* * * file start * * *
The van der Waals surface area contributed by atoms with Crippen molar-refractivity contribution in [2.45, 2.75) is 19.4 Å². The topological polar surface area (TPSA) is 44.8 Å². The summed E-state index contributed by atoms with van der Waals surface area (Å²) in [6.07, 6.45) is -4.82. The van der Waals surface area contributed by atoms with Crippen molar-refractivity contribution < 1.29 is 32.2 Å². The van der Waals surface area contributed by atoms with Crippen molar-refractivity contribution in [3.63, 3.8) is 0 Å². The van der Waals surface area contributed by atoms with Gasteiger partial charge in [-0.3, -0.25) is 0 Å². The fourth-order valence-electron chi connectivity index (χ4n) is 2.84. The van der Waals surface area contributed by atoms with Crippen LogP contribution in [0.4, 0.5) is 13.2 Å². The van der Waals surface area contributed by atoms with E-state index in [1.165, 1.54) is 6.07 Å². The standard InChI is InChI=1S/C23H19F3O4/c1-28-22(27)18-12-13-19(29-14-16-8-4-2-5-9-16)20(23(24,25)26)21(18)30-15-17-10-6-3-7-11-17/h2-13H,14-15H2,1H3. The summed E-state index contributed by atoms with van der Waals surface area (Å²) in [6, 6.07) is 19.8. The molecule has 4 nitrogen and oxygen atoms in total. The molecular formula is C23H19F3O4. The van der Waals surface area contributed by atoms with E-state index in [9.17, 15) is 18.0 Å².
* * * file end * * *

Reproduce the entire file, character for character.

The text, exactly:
The van der Waals surface area contributed by atoms with Crippen molar-refractivity contribution in [2.45, 2.75) is 19.4 Å². The topological polar surface area (TPSA) is 44.8 Å². The summed E-state index contributed by atoms with van der Waals surface area (Å²) in [6.07, 6.45) is -4.82. The van der Waals surface area contributed by atoms with Crippen molar-refractivity contribution < 1.29 is 32.2 Å². The van der Waals surface area contributed by atoms with Crippen molar-refractivity contribution in [3.63, 3.8) is 0 Å². The van der Waals surface area contributed by atoms with Gasteiger partial charge in [-0.3, -0.25) is 0 Å². The fourth-order valence-electron chi connectivity index (χ4n) is 2.84. The van der Waals surface area contributed by atoms with Crippen LogP contribution in [0.4, 0.5) is 13.2 Å². The van der Waals surface area contributed by atoms with E-state index in [1.165, 1.54) is 6.07 Å². The standard InChI is InChI=1S/C23H19F3O4/c1-28-22(27)18-12-13-19(29-14-16-8-4-2-5-9-16)20(23(24,25)26)21(18)30-15-17-10-6-3-7-11-17/h2-13H,14-15H2,1H3. The summed E-state index contributed by atoms with van der Waals surface area (Å²) in [6, 6.07) is 19.8. The molecule has 4 nitrogen and oxygen atoms in total. The molecular formula is C23H19F3O4. The van der Waals surface area contributed by atoms with E-state index in [9.17, 15) is 18.0 Å².